See also: cursèd

EnglishEdit

EtymologyEdit

From Middle English cursed, cursd, curst, corsed, curset, cursyd, equivalent to curse +‎ -ed.

Pronunciation 1Edit

  • (UK) enPR: kûrsʹĭd, kûrst, IPA(key): /ˈkɜːsɪd/, /kɜːst/
  • (US) enPR: kûrsʹĭd, kûrst, IPA(key): /ˈkɝsɪd/, /kɝst/, [ˈkʰɝsɪ̈d], [kʰɝst]
  • (file)
  • Rhymes: -ɜː(ɹ)sɪd, -ɜː(ɹ)st
  • Hyphenation: cursed

AdjectiveEdit

cursed (comparative curseder or more cursed, superlative cursedest or most cursed)

  1. Under some divine harm, malady, or other curse.
  2. (obsolete) Shrewish, ill-tempered (often applied to women).
  3. hateful; damnable; accursed
    That cursed bird keeps stealing my milk!
  4. (colloquial) Frightening or unsettling.
    • 2016 October 31, Brian Feldman, “What Makes a Cursed Image?”, in New York:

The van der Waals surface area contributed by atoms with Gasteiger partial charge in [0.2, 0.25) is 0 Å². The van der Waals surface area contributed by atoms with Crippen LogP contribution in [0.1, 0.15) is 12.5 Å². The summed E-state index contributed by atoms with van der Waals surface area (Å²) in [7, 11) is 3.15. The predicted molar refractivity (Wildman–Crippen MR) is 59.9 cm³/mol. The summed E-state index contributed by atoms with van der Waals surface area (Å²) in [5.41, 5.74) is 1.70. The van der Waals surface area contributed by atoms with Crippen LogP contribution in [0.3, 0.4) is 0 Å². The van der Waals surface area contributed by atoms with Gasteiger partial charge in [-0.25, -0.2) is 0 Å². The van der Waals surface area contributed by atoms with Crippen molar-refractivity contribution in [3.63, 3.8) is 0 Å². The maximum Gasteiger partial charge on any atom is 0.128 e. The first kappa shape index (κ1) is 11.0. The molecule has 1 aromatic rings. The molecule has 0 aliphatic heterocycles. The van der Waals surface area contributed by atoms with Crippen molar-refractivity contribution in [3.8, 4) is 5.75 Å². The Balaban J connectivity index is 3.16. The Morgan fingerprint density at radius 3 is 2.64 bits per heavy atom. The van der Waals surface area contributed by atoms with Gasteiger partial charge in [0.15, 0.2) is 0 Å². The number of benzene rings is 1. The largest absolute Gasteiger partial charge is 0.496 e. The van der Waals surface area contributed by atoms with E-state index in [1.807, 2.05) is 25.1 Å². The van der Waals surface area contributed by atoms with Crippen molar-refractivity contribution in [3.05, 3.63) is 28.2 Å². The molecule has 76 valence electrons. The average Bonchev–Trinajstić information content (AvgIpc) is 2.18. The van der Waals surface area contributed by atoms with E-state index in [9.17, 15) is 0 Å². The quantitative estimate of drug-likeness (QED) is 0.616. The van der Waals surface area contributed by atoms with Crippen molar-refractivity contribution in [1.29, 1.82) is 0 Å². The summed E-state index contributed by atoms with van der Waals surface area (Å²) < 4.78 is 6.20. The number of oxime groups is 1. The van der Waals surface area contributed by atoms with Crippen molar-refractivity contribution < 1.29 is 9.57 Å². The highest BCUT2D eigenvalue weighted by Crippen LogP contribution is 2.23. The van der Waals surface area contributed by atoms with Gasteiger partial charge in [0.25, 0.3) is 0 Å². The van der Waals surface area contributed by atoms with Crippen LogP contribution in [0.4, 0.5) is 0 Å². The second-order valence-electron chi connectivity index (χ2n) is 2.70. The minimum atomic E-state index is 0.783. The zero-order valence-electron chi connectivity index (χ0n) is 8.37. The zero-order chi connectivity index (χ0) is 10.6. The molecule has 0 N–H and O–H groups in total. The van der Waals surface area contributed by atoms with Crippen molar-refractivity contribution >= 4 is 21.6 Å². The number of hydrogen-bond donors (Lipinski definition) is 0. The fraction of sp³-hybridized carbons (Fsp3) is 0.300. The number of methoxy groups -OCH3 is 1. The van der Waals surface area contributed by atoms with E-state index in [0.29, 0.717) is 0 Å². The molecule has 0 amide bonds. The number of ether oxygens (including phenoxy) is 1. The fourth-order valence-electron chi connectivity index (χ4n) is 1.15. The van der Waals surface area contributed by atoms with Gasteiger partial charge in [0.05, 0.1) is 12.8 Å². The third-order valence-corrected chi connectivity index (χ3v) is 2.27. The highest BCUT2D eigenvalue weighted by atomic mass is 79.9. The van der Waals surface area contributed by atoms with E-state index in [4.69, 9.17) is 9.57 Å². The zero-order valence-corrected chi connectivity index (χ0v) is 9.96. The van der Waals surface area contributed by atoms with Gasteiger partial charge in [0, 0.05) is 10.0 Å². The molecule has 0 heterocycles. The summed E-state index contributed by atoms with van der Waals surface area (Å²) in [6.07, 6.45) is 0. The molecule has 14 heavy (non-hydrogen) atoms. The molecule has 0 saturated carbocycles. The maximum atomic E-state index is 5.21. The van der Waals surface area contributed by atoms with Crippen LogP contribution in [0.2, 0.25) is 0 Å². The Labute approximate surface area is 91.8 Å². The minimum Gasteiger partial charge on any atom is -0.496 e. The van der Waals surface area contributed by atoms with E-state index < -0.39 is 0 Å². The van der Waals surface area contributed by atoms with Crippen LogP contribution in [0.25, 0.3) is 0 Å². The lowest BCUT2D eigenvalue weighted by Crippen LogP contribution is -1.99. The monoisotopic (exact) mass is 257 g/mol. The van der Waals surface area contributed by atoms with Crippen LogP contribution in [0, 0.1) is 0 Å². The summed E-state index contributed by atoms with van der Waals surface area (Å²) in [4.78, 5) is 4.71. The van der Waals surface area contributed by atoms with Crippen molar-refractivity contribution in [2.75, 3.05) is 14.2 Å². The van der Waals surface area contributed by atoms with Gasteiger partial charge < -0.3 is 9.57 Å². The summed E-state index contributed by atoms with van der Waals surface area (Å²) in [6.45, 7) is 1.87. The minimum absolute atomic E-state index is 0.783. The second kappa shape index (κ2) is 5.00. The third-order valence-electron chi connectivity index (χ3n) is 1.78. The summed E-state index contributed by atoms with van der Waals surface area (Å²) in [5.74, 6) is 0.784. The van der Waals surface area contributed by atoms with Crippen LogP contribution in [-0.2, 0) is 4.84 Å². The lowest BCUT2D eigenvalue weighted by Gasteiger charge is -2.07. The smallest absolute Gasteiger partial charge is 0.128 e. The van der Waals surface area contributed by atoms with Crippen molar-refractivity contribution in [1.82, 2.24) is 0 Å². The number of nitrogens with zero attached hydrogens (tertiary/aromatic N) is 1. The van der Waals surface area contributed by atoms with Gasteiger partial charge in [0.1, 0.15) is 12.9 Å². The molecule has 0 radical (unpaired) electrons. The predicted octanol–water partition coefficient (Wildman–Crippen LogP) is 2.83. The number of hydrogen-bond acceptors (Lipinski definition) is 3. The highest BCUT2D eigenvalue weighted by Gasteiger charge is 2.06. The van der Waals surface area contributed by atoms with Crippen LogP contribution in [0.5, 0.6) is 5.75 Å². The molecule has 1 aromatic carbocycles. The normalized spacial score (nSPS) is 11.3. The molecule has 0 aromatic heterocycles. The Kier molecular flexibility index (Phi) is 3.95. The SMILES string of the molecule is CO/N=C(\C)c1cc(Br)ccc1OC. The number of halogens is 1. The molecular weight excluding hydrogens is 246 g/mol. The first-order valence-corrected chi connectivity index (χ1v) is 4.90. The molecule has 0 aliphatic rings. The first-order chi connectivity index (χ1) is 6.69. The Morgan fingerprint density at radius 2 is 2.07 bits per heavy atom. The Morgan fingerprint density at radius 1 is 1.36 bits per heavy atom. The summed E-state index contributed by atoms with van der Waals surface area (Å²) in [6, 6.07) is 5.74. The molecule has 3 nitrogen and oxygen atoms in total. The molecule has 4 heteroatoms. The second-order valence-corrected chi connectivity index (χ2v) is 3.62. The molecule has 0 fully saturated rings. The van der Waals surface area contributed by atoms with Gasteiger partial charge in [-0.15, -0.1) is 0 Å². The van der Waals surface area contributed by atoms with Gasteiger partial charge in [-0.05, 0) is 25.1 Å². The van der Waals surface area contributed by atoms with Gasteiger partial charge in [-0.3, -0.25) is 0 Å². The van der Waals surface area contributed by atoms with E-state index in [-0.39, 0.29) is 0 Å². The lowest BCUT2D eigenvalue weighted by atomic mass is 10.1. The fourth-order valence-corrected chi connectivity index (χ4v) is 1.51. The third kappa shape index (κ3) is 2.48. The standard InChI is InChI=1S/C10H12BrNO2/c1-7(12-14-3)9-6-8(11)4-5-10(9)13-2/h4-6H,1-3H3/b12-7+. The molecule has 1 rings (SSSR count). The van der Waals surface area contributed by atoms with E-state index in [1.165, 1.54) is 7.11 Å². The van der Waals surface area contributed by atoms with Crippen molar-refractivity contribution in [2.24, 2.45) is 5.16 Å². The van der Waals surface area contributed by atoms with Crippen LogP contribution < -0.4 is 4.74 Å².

“Cursed images, to me, leave you with a general uneasy feeling,” the account’s [@cursedimages] anonymous author told Gizmodo. “There could be certain qualities, like someone looking directly at the camera or an orb floating in the background.”
Alternative formsEdit
SynonymsEdit
AntonymsEdit
  • (having some sort of divine harm): blessed
Derived termsEdit
TranslationsEdit

Pronunciation 2Edit

VerbEdit

cursed

  1. simple past tense and past participle of curse
Alternative formsEdit

AnagramsEdit